Google will remove British users’ accounts from Ireland headquarters, where the European Union privacy regulators are, to United States jurisdiction instead, sources related to the plan told Reuters Wednesday.
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The company intends to require its U.K. users to acknowledge new terms of service including the new jurisdiction. However, this decision will leave the sensitive personal information of tens of millions with less protection and within easier reach of British law enforcement.
Ireland, current residence where Google and other U.S. tech companies have their European headquarters, is staying in the EU, which has one of the world’s most robust data protection rules, the General Data Protection Regulation (GDPR).
The decision of removing the accounts from the Irish jurisdiction was taken because it is unclear whether Britain will follow GDPR or adopt other rules that could affect the handling of user data, sources explained. If British users have their data kept in Ireland, it would be more difficult for U.K. authorities to recover it in criminal investigations.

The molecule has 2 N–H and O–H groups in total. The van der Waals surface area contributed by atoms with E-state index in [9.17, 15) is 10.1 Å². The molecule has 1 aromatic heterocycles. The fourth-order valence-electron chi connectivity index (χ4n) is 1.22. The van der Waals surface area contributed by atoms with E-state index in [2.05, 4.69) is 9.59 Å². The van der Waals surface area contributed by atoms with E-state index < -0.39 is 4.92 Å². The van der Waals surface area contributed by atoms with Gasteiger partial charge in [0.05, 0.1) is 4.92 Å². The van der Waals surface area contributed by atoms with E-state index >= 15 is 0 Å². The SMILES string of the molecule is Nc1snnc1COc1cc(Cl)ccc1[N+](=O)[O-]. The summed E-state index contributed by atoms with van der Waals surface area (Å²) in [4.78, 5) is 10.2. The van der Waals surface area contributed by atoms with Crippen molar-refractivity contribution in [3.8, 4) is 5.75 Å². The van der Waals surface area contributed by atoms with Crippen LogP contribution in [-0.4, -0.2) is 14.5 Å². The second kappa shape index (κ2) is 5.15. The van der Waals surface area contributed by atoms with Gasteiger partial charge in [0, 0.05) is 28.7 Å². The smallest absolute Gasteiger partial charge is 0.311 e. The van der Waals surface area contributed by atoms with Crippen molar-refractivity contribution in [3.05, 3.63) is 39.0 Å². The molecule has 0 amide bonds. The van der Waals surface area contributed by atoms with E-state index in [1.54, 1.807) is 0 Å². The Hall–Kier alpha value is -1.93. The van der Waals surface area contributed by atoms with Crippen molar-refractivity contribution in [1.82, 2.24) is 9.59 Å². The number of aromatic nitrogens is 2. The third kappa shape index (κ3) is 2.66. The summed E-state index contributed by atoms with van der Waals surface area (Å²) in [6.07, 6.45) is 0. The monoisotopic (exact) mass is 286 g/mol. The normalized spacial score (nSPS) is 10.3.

This move may make it easier for British authorities to obtain data from U.S. companies. It's also probable a negotiation of a broader trade agreement between both governments.
“There’s a bunch of noise about the U.K. government possibly trading away enough data protection to lose adequacy under GDPR, at which point having them in Google Ireland’s scope sounds super-messy,” Google’s former lead for global privacy technology Lea Kissner, said.
“Never discount the desire of tech companies not be caught in between two different governments,” she added.
Other U.S. companies like Facebook in the same position are expected to make similar choices.